Looking back at bpmNEXT, I’m already sifting and re-sifting through what I learned. After taking a step back, I think we can characterize many of the sessions as targeting “making BPM easier”… but more specifically, there were a subset of
Tom Baeyens recently wrote about Personal Workflow, painting his vision for how it works. I’m a big proponent of personal process. The best software developers I have ever worked with have had strong personal software processes – a method to
Not too long ago, Tom Baeyens gave demonstrations of Effektif to myself and several other bloggers and analysts. Sandy Kemsley and Neil Ward-Dutton did such a good job covering the release that I didn’t jump on the bandwagon right away.
I think this post by Activiti‘s Tom Baeyens reveals a blind-spot in the folks behind open source BPM tooling. To be clear: it isn’t a bad post, and I agree with his conclusions! Which are, summarized: “hosting traditional BPM engine
If I know Tom Baeyens, he’s pretty happy with this blog post announcing the collaboration of Activiti and Camunda on “Activiti Cycle”. Previously, Camunda had announced Camunda Fox, a set of tools to help accelerate using open source software for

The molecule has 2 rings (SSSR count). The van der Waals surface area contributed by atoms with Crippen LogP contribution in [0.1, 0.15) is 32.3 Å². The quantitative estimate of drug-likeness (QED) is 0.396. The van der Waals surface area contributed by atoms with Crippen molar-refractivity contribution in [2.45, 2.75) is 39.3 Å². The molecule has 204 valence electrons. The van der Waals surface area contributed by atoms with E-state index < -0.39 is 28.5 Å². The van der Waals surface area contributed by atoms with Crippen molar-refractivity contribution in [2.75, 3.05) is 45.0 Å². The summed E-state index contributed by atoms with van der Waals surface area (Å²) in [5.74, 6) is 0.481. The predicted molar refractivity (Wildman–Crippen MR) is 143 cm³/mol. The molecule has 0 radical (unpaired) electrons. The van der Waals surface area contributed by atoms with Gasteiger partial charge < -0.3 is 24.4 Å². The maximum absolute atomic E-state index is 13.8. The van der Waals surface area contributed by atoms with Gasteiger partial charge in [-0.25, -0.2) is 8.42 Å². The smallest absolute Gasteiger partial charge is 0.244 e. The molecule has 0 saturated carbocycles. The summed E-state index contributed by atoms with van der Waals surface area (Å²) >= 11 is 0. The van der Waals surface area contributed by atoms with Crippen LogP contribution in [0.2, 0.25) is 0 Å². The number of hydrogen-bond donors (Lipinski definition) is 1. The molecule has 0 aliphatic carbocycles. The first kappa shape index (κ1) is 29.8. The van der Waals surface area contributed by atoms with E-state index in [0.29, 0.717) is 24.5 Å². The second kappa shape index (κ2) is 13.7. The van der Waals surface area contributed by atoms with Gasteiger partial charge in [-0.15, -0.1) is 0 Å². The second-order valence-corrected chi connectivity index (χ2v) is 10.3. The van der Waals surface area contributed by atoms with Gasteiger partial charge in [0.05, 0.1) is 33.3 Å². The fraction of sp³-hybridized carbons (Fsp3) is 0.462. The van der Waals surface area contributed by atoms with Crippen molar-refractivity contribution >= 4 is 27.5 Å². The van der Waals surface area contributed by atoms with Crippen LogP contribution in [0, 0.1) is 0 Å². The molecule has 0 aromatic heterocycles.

With all the hubbub about Activity, I have to admit I found Mark Little’s post about jBPM underwhelming. After four rambling paragraphs about the historical ties between jBPM and the rest of jBoss (much like the pre-amble you hear right
When I worked for a BPM software vendor, I often told people that I wasn’t too worried about open source software because BPM is a different animal than many other software categories- user experience is critical; the problem-space is wide,
Lest there be any doubt that BPM skills are in demand, Tom Baeyens has pointed out that SimplyHired stats claims the average jBPM salary in CA is US$114,000. Not bad. Lombardi BPM shows similar numbers. It supports what we’ve been